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Relaxation Response Training for the Treatment of Rheumatoid Arthritis

This study has been completed.
National Institute of Arthritis and Musculoskeletal and Skin Diseases (NIAMS)
Information provided by (Responsible Party):
Arthur Joseph Barsky III,M.D., Brigham and Women's Hospital Identifier:
First received: March 20, 2003
Last updated: January 15, 2014
Last verified: January 2014
This study will evaluate the relative effectiveness of Relaxation Response (RR) training for the treatment of rheumatoid arthritis (RA). The study will compare RR training to RR training with cognitive behavioral therapy and to a standard RA education program.

Condition Intervention Phase
Rheumatoid Arthritis
Behavioral: Relaxation response and cognitive behavioral therapy
Behavioral: Relaxation response
Other: RA education
Phase 4

Study Type: Interventional
Study Design: Allocation: Randomized
Intervention Model: Parallel Assignment
Masking: Open Label
Primary Purpose: Treatment
Official Title: Relaxation Response, Somatic Style and Rheumatoid Arthritis

Resource links provided by NLM:

Further study details as provided by Brigham and Women's Hospital:

Primary Outcome Measures:
  • Somatic symptoms as assessed by the Rheumatoid Arthritis Symptom Questionnaire [ Time Frame: 12 months ]

Secondary Outcome Measures:
  • Role impairment and functional status as assessed with the Functional Status Questionnaire [ Time Frame: 12 months ]
  • Medical care utilization as assessed with the hospital's automated encounter database [ Time Frame: 12 months ]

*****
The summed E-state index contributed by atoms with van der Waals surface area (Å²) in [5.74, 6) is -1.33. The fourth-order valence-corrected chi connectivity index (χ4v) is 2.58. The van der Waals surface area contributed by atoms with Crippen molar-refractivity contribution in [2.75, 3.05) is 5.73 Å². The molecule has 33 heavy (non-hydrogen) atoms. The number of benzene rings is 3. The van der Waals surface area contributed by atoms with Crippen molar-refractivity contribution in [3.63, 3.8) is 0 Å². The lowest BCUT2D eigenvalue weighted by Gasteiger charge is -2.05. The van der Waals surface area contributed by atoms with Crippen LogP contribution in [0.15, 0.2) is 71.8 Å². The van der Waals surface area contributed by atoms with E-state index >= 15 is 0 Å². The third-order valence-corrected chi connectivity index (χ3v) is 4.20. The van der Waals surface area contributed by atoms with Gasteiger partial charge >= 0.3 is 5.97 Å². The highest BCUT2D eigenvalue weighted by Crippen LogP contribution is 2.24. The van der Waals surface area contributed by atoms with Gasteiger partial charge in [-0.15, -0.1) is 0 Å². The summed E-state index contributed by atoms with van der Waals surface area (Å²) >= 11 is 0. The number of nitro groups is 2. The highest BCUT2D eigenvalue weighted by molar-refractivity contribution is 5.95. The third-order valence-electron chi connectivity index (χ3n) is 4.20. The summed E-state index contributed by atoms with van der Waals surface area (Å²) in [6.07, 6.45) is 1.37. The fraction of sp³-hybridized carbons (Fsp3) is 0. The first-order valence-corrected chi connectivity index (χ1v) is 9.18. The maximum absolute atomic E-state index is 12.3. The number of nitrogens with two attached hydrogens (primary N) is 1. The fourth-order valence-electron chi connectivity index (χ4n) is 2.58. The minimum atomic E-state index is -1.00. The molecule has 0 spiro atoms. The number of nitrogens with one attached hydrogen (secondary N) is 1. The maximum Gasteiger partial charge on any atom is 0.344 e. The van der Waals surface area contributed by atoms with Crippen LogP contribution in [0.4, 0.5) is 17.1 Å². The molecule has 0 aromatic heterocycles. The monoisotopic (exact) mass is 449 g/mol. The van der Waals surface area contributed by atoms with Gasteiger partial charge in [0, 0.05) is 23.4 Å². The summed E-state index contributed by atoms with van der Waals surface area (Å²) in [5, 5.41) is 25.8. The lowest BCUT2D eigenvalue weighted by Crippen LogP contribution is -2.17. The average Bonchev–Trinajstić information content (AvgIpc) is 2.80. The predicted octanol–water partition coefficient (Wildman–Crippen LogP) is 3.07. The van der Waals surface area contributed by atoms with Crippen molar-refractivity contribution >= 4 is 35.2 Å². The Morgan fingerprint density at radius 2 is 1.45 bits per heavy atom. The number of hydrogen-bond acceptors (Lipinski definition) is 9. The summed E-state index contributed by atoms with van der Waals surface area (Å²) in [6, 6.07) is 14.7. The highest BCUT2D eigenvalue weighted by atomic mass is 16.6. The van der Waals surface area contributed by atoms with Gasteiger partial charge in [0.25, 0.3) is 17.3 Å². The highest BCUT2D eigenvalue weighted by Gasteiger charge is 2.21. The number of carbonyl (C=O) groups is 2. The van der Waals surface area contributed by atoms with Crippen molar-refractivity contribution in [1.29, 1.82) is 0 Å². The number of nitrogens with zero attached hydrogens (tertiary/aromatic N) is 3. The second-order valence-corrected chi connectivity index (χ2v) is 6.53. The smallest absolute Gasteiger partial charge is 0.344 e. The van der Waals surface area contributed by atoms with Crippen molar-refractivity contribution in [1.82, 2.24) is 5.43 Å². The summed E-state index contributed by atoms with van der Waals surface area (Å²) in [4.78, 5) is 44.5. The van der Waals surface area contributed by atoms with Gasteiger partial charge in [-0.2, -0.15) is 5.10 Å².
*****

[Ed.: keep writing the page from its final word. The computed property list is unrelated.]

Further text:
Enrollment: 168
Study Start Date: July 2001
Study Completion Date: December 2006
Primary Completion Date: December 2006 (Final data collection date for primary outcome measure)
Arms Assigned Interventions
Experimental: CBT plus relaxation response
Participants will receive cognitive behavioral therapy plus relaxation response training
Behavioral: Relaxation response and cognitive behavioral therapy
The cognitive behavioral therapy program wwill incorporate relaxation training, a modified version of the RA treatment program developed by Bradley et al (1987) and shown to be effective. The cognitive behavioral techniques include problem solving, relabeling, enhanced awareness of pain behaviors, and attention refocusing. The RR component includes instruction in diaphragmatic breathing along with progressive skeletal muscle relaxation. The intervention will be modified from the original program in that neither biofeedback training nor participation of family members will be included. Consequently, the number of weekly group sessions will be reduced from 14 to 12. Homework will be given at the end of each session, to be completed and brought in for review to the next session.